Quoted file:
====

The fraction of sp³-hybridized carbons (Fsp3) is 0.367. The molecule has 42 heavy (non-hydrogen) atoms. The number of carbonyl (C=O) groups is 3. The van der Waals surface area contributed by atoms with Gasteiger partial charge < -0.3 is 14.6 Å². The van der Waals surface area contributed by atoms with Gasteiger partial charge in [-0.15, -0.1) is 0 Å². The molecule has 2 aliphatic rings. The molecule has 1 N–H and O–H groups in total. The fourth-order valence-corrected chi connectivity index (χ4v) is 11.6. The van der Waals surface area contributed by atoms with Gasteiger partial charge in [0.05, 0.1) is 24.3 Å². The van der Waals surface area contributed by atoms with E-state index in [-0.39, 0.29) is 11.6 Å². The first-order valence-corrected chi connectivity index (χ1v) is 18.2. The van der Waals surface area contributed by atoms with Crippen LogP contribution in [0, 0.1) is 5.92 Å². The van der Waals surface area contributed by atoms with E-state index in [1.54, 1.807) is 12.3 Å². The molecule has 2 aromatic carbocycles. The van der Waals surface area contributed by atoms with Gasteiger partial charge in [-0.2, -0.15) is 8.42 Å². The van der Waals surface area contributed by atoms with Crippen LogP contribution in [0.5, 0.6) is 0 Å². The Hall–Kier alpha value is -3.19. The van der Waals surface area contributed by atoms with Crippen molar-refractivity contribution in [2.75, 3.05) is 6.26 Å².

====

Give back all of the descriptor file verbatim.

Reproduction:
The fraction of sp³-hybridized carbons (Fsp3) is 0.367. The molecule has 42 heavy (non-hydrogen) atoms. The number of carbonyl (C=O) groups is 3. The van der Waals surface area contributed by atoms with Gasteiger partial charge < -0.3 is 14.6 Å². The van der Waals surface area contributed by atoms with Gasteiger partial charge in [-0.15, -0.1) is 0 Å². The molecule has 2 aliphatic rings. The molecule has 1 N–H and O–H groups in total. The fourth-order valence-corrected chi connectivity index (χ4v) is 11.6. The van der Waals surface area contributed by atoms with Gasteiger partial charge in [0.05, 0.1) is 24.3 Å². The van der Waals surface area contributed by atoms with E-state index in [-0.39, 0.29) is 11.6 Å². The first-order valence-corrected chi connectivity index (χ1v) is 18.2. The van der Waals surface area contributed by atoms with Crippen LogP contribution in [0, 0.1) is 5.92 Å². The van der Waals surface area contributed by atoms with E-state index in [1.54, 1.807) is 12.3 Å². The molecule has 2 aromatic carbocycles. The van der Waals surface area contributed by atoms with Gasteiger partial charge in [-0.2, -0.15) is 8.42 Å². The van der Waals surface area contributed by atoms with Crippen LogP contribution in [0.5, 0.6) is 0 Å². The Hall–Kier alpha value is -3.19. The van der Waals surface area contributed by atoms with Crippen molar-refractivity contribution in [2.75, 3.05) is 6.26 Å².